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Augerpoint Mountain via Jack's Trail
Timestamp Free: 2019.06.25 - 02:45:01
Ranges: North America Ranges / Pacific Cordillera Range / Insular Mountains / Vancouver Island Ranges
  (2 days)     Elevation Gain: 1650m
Participants: Jarrod Gunn-McQuillan, Oliver (dog), Quiggsley (dog)
Difficulty: 3: The first four hours will make you sick of switchbacks as you gain close to 1400m in that time. Can be very strenuous with a full pack and a few narrow sections. Last 1 1/2 hours switchbacks up rock slide which can be slippery at times. Trekking poles were a great help in descending.
Failed summit of Augerpoint Mountain from Buttle Lake due to inclement weather. First solo trip (with two dogs) into the alpine.
I was excited all week for my first solo overnight trip into the alpine. As the weekend approached the call for rain grew stronger, but I would not allow that to stop my enthusiasm. I drove up Friday night and slept in the back of my truck by the trailhead. The trailhead is marked with a large blue arrow on the road. The arrow is not easy to see, however, it is about 1km north of the Augerpoint day use area. There are pullouts close by to park your vehicle. I found David Campbell's TR titled "Augerpoint from Buttle Lake" to be quite useful.

The first hour and a half you will wind your way through mature second growth on your way to an unnamed lake. The lake has a suitable area for a tent, however, the bugs were thick while I stopped. I would suggest grabbing some water if you are low as the next hour and half is more of the same. You will contour around a few rock outcrops and skirt a large boulder slide until you come upon a smaller scree slide. A discernable set of tight switchbacks snakes its way to the first plateau. As you begin to approach lush alpine lupin peaking there heads out from the scree you know you are close to the plateau. This pleasant plateau has a few tarns and plenty of spots to set up a tent or two. From here you are greeted with beautiful views on the west side of Buttle Lake and Marble Meadows as you ramble across some beautiful cross-country terrain. After about 45 minutes you come upon another set of tarns and some ideal camping locations. The weather was cloudy, foggy and misty so I decided to set up camp here and see if the weather would blow over. The fog would part only briefly to provide views of the surrounding mountains. I stayed put for the afternoon.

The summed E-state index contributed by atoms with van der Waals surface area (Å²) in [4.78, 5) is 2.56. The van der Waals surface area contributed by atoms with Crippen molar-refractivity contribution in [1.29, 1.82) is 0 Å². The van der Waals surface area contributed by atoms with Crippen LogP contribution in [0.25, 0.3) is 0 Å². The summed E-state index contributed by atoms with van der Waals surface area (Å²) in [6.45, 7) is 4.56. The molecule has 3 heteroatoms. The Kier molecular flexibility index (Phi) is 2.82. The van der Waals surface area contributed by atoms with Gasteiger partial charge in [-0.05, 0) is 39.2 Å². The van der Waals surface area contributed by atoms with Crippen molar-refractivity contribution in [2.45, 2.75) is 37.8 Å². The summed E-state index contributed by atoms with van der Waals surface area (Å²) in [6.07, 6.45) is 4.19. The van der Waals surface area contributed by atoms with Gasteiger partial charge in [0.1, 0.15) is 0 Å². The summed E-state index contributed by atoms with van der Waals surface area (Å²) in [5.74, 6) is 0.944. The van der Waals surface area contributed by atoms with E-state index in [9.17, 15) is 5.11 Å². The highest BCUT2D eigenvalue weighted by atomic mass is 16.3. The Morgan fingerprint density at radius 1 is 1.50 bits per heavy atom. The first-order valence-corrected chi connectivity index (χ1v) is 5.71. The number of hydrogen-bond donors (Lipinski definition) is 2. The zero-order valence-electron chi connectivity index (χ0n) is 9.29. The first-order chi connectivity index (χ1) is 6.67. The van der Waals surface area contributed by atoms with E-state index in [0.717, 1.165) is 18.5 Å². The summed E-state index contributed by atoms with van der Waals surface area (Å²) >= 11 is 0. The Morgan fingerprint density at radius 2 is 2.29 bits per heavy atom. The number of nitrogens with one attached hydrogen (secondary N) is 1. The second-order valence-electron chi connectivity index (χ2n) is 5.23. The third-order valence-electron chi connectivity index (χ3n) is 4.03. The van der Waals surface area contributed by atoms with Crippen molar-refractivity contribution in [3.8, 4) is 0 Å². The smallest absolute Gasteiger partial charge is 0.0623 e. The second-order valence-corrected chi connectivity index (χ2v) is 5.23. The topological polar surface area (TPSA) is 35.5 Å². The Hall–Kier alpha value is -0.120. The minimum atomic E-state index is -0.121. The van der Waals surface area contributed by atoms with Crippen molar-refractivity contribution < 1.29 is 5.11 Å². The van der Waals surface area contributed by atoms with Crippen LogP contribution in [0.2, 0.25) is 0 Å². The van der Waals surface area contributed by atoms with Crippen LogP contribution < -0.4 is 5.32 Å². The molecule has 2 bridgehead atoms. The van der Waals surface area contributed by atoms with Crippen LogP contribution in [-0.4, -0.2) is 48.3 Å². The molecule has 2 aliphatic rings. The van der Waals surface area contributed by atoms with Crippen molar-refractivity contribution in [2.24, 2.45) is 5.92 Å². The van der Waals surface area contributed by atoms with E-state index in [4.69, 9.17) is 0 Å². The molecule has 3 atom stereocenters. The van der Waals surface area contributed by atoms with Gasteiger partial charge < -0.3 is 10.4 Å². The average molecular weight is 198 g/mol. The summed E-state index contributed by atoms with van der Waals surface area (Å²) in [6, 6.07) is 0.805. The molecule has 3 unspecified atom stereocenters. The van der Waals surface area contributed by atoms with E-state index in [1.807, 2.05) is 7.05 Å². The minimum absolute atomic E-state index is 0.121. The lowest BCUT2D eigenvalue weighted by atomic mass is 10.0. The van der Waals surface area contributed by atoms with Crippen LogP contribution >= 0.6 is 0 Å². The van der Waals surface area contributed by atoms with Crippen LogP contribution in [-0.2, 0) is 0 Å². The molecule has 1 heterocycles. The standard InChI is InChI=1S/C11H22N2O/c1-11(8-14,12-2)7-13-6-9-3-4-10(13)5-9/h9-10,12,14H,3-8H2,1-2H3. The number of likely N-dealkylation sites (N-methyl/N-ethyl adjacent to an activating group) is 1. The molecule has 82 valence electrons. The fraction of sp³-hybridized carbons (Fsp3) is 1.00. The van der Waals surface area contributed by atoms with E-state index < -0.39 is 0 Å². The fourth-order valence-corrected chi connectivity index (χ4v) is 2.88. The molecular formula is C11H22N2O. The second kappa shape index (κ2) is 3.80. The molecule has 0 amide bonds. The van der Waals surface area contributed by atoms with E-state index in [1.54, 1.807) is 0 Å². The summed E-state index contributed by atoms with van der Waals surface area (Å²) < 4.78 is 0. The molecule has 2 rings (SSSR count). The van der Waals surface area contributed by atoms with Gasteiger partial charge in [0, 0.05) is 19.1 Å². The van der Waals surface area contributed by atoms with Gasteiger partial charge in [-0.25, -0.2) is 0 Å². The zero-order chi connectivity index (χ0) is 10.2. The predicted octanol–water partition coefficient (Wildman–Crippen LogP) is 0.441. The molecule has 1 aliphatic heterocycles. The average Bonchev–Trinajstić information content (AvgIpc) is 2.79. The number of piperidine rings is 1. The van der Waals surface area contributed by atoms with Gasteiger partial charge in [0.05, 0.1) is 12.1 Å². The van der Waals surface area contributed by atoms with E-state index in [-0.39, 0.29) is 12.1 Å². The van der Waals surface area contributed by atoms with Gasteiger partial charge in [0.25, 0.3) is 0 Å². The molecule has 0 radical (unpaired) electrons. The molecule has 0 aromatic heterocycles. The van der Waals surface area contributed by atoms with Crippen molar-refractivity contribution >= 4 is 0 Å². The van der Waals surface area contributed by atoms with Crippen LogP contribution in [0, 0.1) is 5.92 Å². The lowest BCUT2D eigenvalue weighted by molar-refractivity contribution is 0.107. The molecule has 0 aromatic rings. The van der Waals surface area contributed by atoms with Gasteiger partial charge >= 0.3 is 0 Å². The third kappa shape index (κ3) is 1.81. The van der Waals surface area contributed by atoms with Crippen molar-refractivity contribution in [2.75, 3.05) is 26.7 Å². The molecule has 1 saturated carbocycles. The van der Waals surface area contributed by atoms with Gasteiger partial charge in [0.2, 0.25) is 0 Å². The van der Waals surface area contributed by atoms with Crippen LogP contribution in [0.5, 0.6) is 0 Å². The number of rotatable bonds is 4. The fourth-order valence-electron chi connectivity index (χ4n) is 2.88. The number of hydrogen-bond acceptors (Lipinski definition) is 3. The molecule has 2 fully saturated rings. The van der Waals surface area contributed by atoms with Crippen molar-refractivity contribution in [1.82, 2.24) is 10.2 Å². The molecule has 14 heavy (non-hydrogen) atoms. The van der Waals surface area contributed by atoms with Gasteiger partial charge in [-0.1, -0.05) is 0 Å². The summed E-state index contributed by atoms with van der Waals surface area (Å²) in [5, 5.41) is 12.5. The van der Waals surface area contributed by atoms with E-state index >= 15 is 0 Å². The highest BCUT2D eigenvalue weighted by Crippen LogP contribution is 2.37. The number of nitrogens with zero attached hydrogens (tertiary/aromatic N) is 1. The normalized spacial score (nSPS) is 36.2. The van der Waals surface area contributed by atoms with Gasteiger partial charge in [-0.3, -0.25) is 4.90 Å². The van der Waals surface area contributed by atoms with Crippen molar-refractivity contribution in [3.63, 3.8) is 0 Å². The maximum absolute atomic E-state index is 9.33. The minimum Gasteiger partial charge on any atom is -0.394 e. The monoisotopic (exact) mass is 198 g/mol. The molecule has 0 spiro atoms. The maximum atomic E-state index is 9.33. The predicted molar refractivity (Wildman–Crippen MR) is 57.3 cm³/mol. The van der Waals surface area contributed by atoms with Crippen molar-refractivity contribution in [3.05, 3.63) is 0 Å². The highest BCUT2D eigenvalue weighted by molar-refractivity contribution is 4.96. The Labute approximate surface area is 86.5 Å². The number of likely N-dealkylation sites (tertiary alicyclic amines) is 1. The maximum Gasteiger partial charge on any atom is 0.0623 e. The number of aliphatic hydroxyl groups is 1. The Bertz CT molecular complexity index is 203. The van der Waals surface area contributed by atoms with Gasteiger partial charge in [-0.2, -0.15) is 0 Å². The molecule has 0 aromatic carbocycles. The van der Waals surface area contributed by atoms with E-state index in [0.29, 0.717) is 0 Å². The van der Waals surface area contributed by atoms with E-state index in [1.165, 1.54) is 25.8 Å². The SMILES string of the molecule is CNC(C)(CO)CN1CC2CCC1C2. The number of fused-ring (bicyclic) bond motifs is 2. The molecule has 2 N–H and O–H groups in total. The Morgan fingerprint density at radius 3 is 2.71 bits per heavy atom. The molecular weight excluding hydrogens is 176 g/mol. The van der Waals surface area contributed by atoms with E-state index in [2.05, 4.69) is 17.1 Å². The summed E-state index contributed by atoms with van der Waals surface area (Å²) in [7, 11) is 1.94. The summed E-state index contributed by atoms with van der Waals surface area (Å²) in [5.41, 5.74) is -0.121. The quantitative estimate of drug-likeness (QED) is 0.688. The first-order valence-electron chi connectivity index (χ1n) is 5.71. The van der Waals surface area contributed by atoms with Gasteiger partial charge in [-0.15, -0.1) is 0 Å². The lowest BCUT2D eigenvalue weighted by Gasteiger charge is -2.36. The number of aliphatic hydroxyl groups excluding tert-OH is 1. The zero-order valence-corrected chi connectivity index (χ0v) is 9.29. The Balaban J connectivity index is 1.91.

I woke up in the morning at around 6:30am and the weather was still quite dank....

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